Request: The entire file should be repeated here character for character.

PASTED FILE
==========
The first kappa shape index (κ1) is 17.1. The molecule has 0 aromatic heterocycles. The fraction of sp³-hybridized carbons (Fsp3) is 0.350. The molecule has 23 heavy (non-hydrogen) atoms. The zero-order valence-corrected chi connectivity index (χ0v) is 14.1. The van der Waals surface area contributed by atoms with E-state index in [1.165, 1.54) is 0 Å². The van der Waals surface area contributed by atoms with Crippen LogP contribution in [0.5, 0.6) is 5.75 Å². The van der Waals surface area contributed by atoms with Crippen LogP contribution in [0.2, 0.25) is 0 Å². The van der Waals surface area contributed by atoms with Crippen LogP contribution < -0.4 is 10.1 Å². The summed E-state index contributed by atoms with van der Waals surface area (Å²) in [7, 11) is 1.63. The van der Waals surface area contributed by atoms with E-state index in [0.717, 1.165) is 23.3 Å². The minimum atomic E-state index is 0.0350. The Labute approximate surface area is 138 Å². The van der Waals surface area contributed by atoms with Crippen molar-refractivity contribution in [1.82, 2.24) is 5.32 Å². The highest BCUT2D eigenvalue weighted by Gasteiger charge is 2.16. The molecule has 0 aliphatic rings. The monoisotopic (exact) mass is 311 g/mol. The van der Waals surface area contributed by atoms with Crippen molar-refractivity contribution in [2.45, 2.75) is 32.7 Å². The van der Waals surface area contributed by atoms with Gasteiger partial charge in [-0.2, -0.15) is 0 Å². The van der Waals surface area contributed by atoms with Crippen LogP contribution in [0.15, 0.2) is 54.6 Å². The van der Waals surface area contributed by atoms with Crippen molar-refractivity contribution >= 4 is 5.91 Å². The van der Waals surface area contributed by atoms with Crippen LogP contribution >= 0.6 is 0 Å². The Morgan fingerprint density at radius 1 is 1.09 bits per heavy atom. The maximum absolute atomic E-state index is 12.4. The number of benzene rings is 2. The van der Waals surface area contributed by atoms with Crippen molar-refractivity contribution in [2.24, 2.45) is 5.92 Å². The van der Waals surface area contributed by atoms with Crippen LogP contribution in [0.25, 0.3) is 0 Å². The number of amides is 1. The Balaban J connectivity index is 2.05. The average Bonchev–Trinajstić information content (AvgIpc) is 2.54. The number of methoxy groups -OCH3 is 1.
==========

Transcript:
The first kappa shape index (κ1) is 17.1. The molecule has 0 aromatic heterocycles. The fraction of sp³-hybridized carbons (Fsp3) is 0.350. The molecule has 23 heavy (non-hydrogen) atoms. The zero-order valence-corrected chi connectivity index (χ0v) is 14.1. The van der Waals surface area contributed by atoms with E-state index in [1.165, 1.54) is 0 Å². The van der Waals surface area contributed by atoms with Crippen LogP contribution in [0.5, 0.6) is 5.75 Å². The van der Waals surface area contributed by atoms with Crippen LogP contribution in [0.2, 0.25) is 0 Å². The van der Waals surface area contributed by atoms with Crippen LogP contribution < -0.4 is 10.1 Å². The summed E-state index contributed by atoms with van der Waals surface area (Å²) in [7, 11) is 1.63. The van der Waals surface area contributed by atoms with E-state index in [0.717, 1.165) is 23.3 Å². The minimum atomic E-state index is 0.0350. The Labute approximate surface area is 138 Å². The van der Waals surface area contributed by atoms with Crippen molar-refractivity contribution in [1.82, 2.24) is 5.32 Å². The highest BCUT2D eigenvalue weighted by Gasteiger charge is 2.16. The molecule has 0 aliphatic rings. The monoisotopic (exact) mass is 311 g/mol. The van der Waals surface area contributed by atoms with Crippen molar-refractivity contribution in [2.45, 2.75) is 32.7 Å². The van der Waals surface area contributed by atoms with Gasteiger partial charge in [-0.2, -0.15) is 0 Å². The van der Waals surface area contributed by atoms with Crippen LogP contribution in [0.15, 0.2) is 54.6 Å². The van der Waals surface area contributed by atoms with Crippen molar-refractivity contribution >= 4 is 5.91 Å². The van der Waals surface area contributed by atoms with Crippen LogP contribution >= 0.6 is 0 Å². The Morgan fingerprint density at radius 1 is 1.09 bits per heavy atom. The maximum absolute atomic E-state index is 12.4. The number of benzene rings is 2. The van der Waals surface area contributed by atoms with Crippen molar-refractivity contribution in [2.24, 2.45) is 5.92 Å². The van der Waals surface area contributed by atoms with Crippen LogP contribution in [0.25, 0.3) is 0 Å². The number of amides is 1. The Balaban J connectivity index is 2.05. The average Bonchev–Trinajstić information content (AvgIpc) is 2.54. The number of methoxy groups -OCH3 is 1.